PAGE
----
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The Triplets Are Coming for the Holidays!

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Is there a "right" way to talk to teens about the scariest issues they'll face?

Our nieces and nephew, high school freshmen, will spend the holidays with us in Costa Rica. We'll visit a park that has monkeys, sloths, butterflies, toucans, frogs, and "Jesus Christ lizards." We'll hike, snorkel, and eat pesticide-free papayas, mangoes, pineapples, yuca, pejibaye, avocadoes, and plantains. We'll enjoy unparalleled hospitality and festivities of the season.

I want them to treasure this time.

My husband is especially close to them because for their first 10 years he was among those who helped their parents care for them. From the day the triplets came home from the hospital 14.5 years ago, he spent at least one day per week with them. He became adept at changing diapers of one infant while burping another and rocking the third. He marveled at their amazing language acquisition processes--unique with "multiples." Every milestone warranted delighted explication, and he must have brought home 500 hours of videos so that I, too, would feel involved in their lives despite seeing them only once every few months.

I know this is likely the last time we'll spend such a long visit together. Still, I want to give them more than just fun. I want to share with them some of what I've learned as an journalist, educator, climate researcher, and activist.

I know that confiding to them my grounded worries about their future is fraught with danger. When we're traipsing through the rainforest at night seeking bats and owls, do I speak frankly about the 200 or more species that are going extinct every year? Do I use precious together time to warn about how plastic is choking the ocean in which we've just been marveling at corals, butterfly fish, and humpback whales?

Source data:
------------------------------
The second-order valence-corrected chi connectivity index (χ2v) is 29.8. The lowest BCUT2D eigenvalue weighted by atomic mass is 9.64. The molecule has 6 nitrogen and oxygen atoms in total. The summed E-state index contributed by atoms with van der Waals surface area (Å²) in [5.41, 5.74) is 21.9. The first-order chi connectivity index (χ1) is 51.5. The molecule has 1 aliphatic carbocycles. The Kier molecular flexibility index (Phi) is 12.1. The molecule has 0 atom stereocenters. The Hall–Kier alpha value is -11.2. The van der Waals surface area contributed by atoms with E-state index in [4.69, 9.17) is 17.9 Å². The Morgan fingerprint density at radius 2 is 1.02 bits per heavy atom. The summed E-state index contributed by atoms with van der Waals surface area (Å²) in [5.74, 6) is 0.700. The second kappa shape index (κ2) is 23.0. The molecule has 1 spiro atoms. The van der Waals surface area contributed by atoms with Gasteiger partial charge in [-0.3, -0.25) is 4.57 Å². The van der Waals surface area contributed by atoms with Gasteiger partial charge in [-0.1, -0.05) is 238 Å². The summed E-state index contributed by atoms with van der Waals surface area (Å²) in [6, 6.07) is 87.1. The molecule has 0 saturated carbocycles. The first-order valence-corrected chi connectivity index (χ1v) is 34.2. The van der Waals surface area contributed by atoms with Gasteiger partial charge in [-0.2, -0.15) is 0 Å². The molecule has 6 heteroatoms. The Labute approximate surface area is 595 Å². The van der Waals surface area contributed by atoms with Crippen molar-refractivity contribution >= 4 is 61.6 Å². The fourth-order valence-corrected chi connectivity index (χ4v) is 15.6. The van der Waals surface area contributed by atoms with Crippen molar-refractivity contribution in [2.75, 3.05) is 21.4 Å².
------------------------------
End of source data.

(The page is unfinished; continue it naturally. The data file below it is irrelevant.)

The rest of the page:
Will I ruin their vacation? Our relationship?

Is it better to risk that scary scenario than to leave them unaware of all that's poised to doom their future? That the current occupant of the white house vows to revive the coal industry, which should have been killed off (as were so many of its workers) more than a century ago? That new fossil-fuel infrastructure is crisscrossing our country even as that shameful industry is dying--that industry that knew, back when these teens' grandparents were still having babies, that their product was contributing to climate change? Do I tell them the industry's diabolical leaders now push plastics?

Do I tell them about soil erosion, permafrost melt, rainforest destruction and degradation, the alarming global prevalence of food insecurity? Do I tell them about "concentrated animal feeding operations," CAFOs, where sentient beings--chickens, turkeys, cows, steer, pigs--live their entire lives confined alone in cages, immobilized, daylight bereft, without social interaction, being reproductively manipulated and pumped full of pharmaceuticals? About open-pit "lagoons" full of tens of millions of tons of CAFO animal feces and urine? Do I mention as we serve plant-based meals that a large percentage of global warming impact is caused by animal agriculture? That processed "food" heavily marketed to teens like them is full of chemicals and pseudonutrients that can cause not only obesity, but also cancer and hormonal and reproductive disorders? That even fruits are suspect?

And do I then tell them about the youth leading the Sunrise Movement, demanding a "green new deal"? Do I encourage them to join?

Or do I tell them that such movements are wimpy, that they should focus not on failed political systems but on something considered "radical" nationally or locally?

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Maura Stephens is an independent journalist, educator, and activist whose recent work focuses on environment, human rights, social justice, media, migration, and climate change.

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